Ha Jin Considers The Cost Of Freedom In “A Song Everlasting”

AN ETERNAL SONG
By Ha Jin

Ha Jin’s new novel begins with its Chinese protagonist making the quintessentially American mistake of putting money before country. Yao Tian, ​​a prominent Peking Opera singer, catches a last-minute gig while touring the United States with his theater troupe. His decision is purely mercenary: the money will help send his daughter to an American university. But its fallout is, predictably, political. Chinese state officials hear of his greed, consider it a betrayal, and quickly curtail his freedoms. When Tian returns home to Beijing, he is asked to give up his Chinese passport. So what is Tian doing? He skips town on the next available flight to America. It only gets more complicated from there.

The novel is titled “A Song Everlasting,” which sounds, like much of Jin’s prose, like a mistranslated Chinese phrase. And in this case, it’s sort of: a reference to a famous Tang Dynasty poem by Bai Juyi commonly referred to in English as “A Song of Everlasting Regret.” Yet if Bai’s poem mourns the loss of the Chinese state after a revolt, Jin’s “Song” feels like an empty quote in a morally implausible, if not confusing, novel.

Early on, Tian was offered $4 million to return immediately — an amount that would easily guarantee his family’s safety, not to mention more than cover his daughter’s school fees. But at this point, Tian found himself radicalized, refusing to sell his voice (both artistic and political) to the Chinese state at any cost. The years pass and he persists in his precarious life in America, unable to attend the funerals of his sister and then of his mother, while moving away from his wife and daughter day by day. An unfortunate encounter with a woman who accuses Tian of battery goes viral in Chinese media, damaging his reputation in America. Job offers are scarce. He starts singing part-time in a casino to make ends meet. So much for artistic integrity.

“A Song Everlasting” reveals the difficulty of refracting recent Chinese history through fictions about single individuals. For Jin, who was studying abroad in America during the Tiananmen Square massacres — “the source of all trouble,” as he once said — contemporary China represents a cautionary tale about groupthink. The shock of Tiananmen prompted Jin to stay, much like Tian, ​​in America, where he continued to write about Chinese politics from a distance (both geographically and linguistically; all of Jin’s books are in English) . His early novels, such as “Waiting” and “War Trash”, are set in China’s recent past. But from “A Free Life” (2007), the writer has increasingly located his fiction in contemporary America, where the principles of Western liberal individualism sit poorly with the traumatic baggage carried by its Chinese immigrant protagonists. .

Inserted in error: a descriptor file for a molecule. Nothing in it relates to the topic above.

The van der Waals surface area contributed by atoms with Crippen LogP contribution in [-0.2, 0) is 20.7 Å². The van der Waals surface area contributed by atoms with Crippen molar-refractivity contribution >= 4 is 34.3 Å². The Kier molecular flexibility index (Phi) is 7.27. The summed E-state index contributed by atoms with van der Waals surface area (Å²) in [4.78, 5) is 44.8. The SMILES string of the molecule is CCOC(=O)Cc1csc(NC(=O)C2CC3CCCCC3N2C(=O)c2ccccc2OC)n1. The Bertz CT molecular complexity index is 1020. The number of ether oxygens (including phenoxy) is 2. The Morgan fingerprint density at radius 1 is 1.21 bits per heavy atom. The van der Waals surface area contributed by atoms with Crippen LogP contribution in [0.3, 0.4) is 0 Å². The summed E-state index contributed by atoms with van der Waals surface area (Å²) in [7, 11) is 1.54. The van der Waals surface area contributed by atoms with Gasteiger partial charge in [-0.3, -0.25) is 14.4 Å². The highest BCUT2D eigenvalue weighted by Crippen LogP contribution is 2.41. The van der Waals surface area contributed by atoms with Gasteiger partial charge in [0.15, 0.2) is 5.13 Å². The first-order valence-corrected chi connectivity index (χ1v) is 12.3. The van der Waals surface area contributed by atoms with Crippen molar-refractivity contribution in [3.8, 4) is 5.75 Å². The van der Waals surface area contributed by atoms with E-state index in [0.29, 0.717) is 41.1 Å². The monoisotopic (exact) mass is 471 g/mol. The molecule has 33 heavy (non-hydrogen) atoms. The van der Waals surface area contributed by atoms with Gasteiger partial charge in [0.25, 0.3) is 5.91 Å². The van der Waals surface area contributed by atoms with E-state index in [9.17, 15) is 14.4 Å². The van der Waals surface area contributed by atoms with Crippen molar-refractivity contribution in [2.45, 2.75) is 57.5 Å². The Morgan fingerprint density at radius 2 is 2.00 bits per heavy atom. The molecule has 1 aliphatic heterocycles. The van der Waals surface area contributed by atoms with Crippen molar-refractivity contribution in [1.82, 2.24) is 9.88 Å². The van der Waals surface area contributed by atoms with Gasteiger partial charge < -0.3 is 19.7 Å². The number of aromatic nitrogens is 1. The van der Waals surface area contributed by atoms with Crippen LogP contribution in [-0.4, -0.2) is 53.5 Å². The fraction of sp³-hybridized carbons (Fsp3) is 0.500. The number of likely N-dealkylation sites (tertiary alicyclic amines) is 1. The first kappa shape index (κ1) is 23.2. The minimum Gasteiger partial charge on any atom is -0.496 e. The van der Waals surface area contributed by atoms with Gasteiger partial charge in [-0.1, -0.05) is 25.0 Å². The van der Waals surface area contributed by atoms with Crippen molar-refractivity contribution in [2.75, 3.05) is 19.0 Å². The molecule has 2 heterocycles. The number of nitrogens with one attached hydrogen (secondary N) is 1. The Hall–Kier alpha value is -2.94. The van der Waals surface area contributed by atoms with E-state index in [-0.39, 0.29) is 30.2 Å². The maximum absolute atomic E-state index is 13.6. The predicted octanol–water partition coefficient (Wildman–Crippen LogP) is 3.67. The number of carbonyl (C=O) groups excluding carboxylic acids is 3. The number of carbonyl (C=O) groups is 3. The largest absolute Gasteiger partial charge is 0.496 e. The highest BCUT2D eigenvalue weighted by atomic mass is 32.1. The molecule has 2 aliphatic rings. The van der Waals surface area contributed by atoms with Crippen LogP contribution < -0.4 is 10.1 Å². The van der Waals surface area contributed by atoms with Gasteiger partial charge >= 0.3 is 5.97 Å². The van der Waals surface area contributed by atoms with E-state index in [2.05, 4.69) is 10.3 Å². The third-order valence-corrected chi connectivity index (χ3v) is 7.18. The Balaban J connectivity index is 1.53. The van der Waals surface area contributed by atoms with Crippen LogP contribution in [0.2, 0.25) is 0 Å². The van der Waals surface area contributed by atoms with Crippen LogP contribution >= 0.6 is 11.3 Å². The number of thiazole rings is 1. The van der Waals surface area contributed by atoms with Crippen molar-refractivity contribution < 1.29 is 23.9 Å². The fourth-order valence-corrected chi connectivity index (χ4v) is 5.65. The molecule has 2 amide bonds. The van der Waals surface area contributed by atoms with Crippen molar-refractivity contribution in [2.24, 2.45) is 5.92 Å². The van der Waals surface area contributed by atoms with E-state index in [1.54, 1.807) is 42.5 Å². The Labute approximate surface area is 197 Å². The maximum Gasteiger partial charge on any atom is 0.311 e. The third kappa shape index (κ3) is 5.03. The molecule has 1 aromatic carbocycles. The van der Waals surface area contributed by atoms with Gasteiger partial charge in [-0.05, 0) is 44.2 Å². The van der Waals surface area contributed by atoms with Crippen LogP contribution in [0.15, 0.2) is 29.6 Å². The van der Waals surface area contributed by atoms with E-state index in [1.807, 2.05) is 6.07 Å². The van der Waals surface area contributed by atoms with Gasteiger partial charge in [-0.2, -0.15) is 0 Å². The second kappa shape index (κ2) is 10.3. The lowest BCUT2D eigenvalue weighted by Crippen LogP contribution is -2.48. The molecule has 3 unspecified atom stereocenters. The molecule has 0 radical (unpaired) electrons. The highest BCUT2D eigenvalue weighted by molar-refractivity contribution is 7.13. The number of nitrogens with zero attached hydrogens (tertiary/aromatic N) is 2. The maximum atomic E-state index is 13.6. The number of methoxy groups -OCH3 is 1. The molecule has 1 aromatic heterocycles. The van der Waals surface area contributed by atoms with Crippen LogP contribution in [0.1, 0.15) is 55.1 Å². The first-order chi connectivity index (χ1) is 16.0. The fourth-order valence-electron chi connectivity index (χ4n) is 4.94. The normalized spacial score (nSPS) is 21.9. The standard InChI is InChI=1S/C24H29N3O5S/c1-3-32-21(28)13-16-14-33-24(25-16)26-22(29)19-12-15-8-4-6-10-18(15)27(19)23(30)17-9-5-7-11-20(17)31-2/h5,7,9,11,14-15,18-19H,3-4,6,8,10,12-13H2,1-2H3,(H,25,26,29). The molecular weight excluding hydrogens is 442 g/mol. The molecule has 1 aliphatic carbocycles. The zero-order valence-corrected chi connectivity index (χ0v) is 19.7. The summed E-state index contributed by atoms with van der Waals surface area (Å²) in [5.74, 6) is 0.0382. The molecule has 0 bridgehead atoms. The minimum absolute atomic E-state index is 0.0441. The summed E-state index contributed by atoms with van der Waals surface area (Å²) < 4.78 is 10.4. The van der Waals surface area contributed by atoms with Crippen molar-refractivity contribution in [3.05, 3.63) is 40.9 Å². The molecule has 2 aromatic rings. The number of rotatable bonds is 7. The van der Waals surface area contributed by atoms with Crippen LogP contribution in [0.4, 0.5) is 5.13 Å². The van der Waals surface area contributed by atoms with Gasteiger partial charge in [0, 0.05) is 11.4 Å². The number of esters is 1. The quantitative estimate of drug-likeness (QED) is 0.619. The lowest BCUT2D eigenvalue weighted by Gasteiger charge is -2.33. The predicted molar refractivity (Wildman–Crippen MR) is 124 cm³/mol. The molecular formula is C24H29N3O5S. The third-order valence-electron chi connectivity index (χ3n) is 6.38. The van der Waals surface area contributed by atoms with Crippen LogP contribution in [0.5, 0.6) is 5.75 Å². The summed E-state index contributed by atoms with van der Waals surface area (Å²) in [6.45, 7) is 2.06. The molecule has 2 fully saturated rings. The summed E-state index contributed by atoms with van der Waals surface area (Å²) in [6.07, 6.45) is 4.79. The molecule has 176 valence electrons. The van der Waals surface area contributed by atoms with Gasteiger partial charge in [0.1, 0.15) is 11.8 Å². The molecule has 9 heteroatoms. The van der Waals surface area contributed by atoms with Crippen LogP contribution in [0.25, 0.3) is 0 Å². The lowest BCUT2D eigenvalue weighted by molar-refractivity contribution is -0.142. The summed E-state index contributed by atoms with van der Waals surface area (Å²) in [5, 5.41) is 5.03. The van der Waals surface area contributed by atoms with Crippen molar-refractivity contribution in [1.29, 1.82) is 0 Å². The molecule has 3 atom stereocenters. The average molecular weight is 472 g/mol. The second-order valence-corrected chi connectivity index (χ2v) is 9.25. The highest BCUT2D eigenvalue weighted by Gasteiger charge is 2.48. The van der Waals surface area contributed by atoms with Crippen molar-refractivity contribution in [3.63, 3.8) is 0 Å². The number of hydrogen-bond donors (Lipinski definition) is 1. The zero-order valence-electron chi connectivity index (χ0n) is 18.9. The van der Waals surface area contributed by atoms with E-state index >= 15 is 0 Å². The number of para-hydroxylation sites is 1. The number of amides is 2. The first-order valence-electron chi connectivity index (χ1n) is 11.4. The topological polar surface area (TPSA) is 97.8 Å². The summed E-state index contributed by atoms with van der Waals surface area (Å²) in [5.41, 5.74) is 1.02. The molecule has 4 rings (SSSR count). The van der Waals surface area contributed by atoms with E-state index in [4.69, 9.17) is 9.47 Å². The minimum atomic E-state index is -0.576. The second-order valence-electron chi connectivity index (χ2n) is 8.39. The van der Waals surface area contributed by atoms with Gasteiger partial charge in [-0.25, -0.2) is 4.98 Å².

During “A Song Everlasting,” I continued to expect Tian’s life to eventually crumble, laying bare the impossibility of telling Chinese tales of progress in a time of historical amnesia. Things go dangerously from bad to worse for Tian, ​​with each turn driven by an impulsive decision or a more random event than the last. The genre of the novel flickers in and out of focus accordingly. At times, the specificity with which Jin details China’s online surveillance apparatus makes the novel aggressively realistic. Most of “A Song Everlasting”, however, could be read as naturalistic fiction, in which the characters are reduced to cogs in the machinery of capitalism, moving about, as Lily Bart does in “The House of Mirth”, to smaller, duller elements. rooms until they die. Such a novel would refuse to indulge Chinese mass trauma with individual Chinese heroism. In the end, however, Jin can’t resist the temptation.

“A Song Everlasting” ends as haphazardly as it began, with Tian dealing with a health issue. In a brief coda, Tian, ​​now a humble voice teacher, is invited by one of his students (a rising star) to come on stage and perform again. Here, the clash between rising Chinese totalitarianism and the American dream of freedom that Jin always seems to champion has begun to unravel beyond belief. One wonders how a character with as much long-term integrity as Tian ever sang for the Chinese state in the first place, let alone take the side gig, only to default for life. In his latest novel, Jin seems to have finally lost the plot.


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